I have immersed myself in his fiction, reading seven novels and two story collections -- eight in English, one in French.
I sampled his untranslated writings on cinema as well.
Many works from the '60s and '70s have dated so badly -- as he moved from existential despair to political outrage -- that it took many cups of coffee to turn their pages.
But most also contained passages of gorgeous writing -- and one, the 1967 novel Terra Amata, was transcendent.
So it is with an enormous sense of relief that writers face an election which might bring to power a President who has a very different story to tell about America.
But will his election have some impact on literary culture ?
The bare-bone facts bode well. Barack Obama, who now leads all national polls, does not just respect language: he is an accomplished writer.
We finally got our hands on a copy, so the most recent addition to the complete review is our review of Horacio Castellanos Moya's Senselessness.
This is the first and so far only one of his books available in English; we're also really curious about his best-known novel (and the one that led him to leave El Salvador), El asco. Thomas Bernhard en San Salvador
it's been translated into Serbian (!) but not English .....
Meanwhile, check out how lucky the French are, as a whole pile of his books have been translated into French; see the rights listings at his agent's information page.
Katie Couric -- who we were astonished to learn still has a TV job -- asked the American presidential candidates all the important questions, and has the scoop as Candidates Name Their Favorite Books.
"What is your favorite book of all time ?" she asked, and Barack Obama responded:
Well, the bible is the book that shaped me and moved me the most.
But, in addition to that, Toni Morrison's Song of Solomon might be one of my favorite books.
(We're generally sympathetic to Obama, but find his religiosity deeply disturbing; we hope he's just pandering here and that it ain't true -- Bible-shaped folk in high office ... not a good combination.)
He also voted for:
Shakespeare's tragedies, whether it's Hamlet or [King] Lear. There's so much in each of those tragedies. You can read them once a year and each year, there's something new, there's something you didn't notice. There is some insight into the human dilemma. It's powerful stuff.
Pretty brave of a guy who already has two daughters to be pushing Lear .....
Meanwhile Sarah Palin's running mate responded:
For Whom the Bell Tolls. It's about a fella from Montana that goes to Spain to fight for a cause he believes in.
We look forward to reading what everybody reads into these selections.
The German critics' monthly selection of the books they think are most worthy of readers' attention, the SWR-Bestenliste -- yes, the least catchiest possible name for such a thing -- for November 2008 is now available.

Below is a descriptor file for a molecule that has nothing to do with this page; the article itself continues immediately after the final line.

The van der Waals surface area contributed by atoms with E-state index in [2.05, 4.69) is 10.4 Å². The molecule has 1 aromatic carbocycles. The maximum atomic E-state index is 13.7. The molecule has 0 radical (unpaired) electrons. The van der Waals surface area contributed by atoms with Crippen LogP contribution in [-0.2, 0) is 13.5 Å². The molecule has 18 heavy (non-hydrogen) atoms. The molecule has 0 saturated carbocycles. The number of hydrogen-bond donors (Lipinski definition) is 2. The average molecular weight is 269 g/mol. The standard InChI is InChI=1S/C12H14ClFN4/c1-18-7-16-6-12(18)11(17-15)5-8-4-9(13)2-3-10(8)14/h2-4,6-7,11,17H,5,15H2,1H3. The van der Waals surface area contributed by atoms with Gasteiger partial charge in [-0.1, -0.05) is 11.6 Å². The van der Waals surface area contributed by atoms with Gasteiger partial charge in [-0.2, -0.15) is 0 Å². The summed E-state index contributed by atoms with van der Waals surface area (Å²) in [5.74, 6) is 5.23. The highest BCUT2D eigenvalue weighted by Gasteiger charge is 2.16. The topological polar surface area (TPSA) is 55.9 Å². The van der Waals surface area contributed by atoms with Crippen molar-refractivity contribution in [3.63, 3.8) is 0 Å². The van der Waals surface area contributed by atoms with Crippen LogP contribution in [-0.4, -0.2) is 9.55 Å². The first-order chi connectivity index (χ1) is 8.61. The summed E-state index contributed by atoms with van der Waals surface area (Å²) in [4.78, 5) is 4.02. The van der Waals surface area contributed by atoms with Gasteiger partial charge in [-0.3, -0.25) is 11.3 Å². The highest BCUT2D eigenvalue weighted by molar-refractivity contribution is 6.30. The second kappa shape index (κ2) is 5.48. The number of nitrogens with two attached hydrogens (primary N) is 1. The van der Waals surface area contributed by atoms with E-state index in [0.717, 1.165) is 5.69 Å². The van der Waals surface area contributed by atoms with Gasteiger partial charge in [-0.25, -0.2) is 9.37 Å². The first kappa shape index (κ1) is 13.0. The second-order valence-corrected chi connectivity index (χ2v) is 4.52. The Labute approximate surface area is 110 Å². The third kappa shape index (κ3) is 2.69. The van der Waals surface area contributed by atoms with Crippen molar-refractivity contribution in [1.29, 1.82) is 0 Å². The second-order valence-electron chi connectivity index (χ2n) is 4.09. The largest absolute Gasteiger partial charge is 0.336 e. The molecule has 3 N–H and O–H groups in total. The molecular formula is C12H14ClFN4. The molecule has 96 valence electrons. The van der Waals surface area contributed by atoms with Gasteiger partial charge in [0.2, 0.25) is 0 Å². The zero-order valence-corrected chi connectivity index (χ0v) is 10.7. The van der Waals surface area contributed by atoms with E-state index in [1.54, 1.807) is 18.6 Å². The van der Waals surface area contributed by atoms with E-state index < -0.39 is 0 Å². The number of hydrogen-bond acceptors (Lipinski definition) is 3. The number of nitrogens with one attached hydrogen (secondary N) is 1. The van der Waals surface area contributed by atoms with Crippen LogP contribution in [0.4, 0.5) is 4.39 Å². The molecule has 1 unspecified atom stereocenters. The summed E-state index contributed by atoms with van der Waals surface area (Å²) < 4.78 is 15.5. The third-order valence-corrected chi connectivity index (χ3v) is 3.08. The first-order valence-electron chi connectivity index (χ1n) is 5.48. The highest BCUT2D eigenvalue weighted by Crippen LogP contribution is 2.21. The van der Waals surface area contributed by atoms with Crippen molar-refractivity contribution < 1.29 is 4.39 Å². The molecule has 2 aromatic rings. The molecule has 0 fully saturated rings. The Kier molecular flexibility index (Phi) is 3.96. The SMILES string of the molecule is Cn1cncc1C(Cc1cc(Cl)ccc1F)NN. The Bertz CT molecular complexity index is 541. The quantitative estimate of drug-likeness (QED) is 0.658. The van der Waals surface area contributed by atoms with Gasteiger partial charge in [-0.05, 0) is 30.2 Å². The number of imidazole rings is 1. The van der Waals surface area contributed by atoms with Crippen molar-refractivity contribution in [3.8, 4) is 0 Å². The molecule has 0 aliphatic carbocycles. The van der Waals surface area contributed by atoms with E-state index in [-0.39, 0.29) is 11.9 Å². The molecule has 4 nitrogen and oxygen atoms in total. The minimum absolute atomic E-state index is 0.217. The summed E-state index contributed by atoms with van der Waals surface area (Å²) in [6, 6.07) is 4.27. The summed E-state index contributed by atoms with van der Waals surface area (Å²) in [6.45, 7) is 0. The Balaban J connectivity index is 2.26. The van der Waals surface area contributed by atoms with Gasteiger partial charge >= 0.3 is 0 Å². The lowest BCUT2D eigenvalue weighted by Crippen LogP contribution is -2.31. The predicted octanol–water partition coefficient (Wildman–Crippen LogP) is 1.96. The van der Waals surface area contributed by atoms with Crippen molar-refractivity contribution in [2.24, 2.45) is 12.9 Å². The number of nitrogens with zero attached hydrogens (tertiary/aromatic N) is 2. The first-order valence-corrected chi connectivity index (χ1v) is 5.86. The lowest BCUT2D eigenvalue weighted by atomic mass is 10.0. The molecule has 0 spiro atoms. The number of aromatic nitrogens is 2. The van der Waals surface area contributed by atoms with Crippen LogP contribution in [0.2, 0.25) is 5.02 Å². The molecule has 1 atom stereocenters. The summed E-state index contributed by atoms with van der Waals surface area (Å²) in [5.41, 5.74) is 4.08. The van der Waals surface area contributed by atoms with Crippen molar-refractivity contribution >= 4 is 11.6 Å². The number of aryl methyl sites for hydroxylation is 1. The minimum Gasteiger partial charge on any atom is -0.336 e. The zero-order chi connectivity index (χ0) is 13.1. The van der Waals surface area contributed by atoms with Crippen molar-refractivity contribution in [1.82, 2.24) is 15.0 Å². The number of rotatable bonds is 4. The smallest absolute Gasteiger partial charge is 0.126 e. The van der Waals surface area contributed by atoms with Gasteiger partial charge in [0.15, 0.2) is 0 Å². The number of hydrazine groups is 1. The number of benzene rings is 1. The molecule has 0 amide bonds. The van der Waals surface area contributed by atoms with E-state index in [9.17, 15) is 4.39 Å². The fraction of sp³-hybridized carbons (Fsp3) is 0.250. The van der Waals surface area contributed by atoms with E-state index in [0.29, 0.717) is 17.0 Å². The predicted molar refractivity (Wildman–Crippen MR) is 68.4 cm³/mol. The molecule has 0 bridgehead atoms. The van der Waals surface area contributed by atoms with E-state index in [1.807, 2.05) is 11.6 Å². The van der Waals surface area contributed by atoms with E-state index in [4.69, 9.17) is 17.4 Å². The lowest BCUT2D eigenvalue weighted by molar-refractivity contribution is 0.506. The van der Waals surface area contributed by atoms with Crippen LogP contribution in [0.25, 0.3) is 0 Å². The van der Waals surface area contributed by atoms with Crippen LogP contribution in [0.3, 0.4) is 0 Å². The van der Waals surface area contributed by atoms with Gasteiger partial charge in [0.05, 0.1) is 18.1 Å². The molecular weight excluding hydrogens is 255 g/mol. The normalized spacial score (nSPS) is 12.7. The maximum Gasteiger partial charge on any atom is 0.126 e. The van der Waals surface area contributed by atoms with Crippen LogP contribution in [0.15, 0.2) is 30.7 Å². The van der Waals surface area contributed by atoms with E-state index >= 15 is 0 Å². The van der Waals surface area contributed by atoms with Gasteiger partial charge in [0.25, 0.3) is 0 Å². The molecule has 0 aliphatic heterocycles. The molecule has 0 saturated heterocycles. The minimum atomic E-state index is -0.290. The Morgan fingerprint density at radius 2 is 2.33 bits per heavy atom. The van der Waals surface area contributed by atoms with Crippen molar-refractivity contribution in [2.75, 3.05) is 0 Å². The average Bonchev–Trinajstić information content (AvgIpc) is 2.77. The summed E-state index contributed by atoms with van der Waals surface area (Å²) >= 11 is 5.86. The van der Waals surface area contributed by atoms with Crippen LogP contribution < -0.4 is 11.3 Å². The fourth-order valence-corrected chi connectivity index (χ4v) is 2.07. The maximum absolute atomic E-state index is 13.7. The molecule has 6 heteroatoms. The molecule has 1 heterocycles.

Surprisingly, Uwe Tellkamp's Der Turm, fell from favourite to third (so much for a German Book Prize-bump in critical affection ...), while local favourite Volker Braun (we have seven of his books under review) jumped from 7/8th position to top spot with Machwerk oder Das Schichtbuch des Flick von Lauchhammer (which we recently received and are very much looking forward to).
Meanwhile someone has to explain to us why Ōe Kenzaburō's さようなら、私の本よ! is already available in German (as Sayonara, meine Bücher) -- and number five on the list -- but nowhere in sight in English (despite sounding like one of his more approachable texts).
Well, see the Fischer Verlag publicity page, or get your copy the German version at Amazon.de (as we well might).
They only announced the longlist for the Australia-'Asia' Literary Award -- "the richest literary award in Australia and Asia"-- last week, but apparently they've now already culled it down to a shortlist: no word at the official site, but that's what the Sunday Times (Perth) is reporting, in Region's richest literary award shortlist announced.
Amazingly, Mohsin Hamid's The Reluctant Fundamentalist continues to be in the running, while J.M.Coetzee's Diary of a Bad Year didn't make the cut; neither did the only other longlisted title we had under review, Murakami Haruki's After Dark.
(And we repeat once again: this prize is about as 'Asian' as ... well, something that's only Asian to a very limited extent: as it does not allow submissions from so many Asian nations it is surely completely misleading for it to call itself in any way an 'Asian' prize.)
We had our problems with the Aravind Adiga's Man Booker-winning The White Tiger -- see our review -- and so have quite a few others (admittedly mainly from the subcontinent).
Sanjay Subrahmanyam now piles on in the London Review of Books.
Among his problems with the book:
What we are dealing with is someone with no sense of the texture of Indian vernaculars, yet claiming to have produced a realistic text.
Indeed, he finds:
Adiga gets the tone right only when he writes of the world of the bourgeois.
We canít hear Balram Halwaiís voice here, because the author seems to have no access to it.